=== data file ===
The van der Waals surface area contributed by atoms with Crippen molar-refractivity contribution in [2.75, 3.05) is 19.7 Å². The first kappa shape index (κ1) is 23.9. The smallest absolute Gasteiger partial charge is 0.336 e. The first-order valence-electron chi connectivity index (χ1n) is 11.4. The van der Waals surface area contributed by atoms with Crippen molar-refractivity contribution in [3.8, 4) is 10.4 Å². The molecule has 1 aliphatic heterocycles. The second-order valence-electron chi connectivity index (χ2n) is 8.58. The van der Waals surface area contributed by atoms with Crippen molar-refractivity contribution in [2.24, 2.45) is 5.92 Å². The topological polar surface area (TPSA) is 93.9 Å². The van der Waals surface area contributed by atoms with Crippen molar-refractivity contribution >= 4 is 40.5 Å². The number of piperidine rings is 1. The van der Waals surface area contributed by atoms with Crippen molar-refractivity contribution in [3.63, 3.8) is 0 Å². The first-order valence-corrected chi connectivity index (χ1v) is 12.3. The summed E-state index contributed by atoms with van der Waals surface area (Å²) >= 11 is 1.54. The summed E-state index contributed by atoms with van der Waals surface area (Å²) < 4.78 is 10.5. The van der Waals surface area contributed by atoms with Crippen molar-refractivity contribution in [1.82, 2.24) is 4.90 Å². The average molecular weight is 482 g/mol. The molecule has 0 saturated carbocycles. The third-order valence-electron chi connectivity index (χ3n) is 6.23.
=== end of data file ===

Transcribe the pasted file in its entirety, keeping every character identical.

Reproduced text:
The van der Waals surface area contributed by atoms with Crippen molar-refractivity contribution in [2.75, 3.05) is 19.7 Å². The first kappa shape index (κ1) is 23.9. The smallest absolute Gasteiger partial charge is 0.336 e. The first-order valence-electron chi connectivity index (χ1n) is 11.4. The van der Waals surface area contributed by atoms with Crippen molar-refractivity contribution in [3.8, 4) is 10.4 Å². The molecule has 1 aliphatic heterocycles. The second-order valence-electron chi connectivity index (χ2n) is 8.58. The van der Waals surface area contributed by atoms with Crippen molar-refractivity contribution in [2.24, 2.45) is 5.92 Å². The topological polar surface area (TPSA) is 93.9 Å². The van der Waals surface area contributed by atoms with Crippen molar-refractivity contribution >= 4 is 40.5 Å². The number of piperidine rings is 1. The van der Waals surface area contributed by atoms with Crippen molar-refractivity contribution in [3.63, 3.8) is 0 Å². The first-order valence-corrected chi connectivity index (χ1v) is 12.3. The summed E-state index contributed by atoms with van der Waals surface area (Å²) >= 11 is 1.54. The summed E-state index contributed by atoms with van der Waals surface area (Å²) < 4.78 is 10.5. The van der Waals surface area contributed by atoms with Crippen molar-refractivity contribution in [1.82, 2.24) is 4.90 Å². The average molecular weight is 482 g/mol. The molecule has 0 saturated carbocycles. The third-order valence-electron chi connectivity index (χ3n) is 6.23.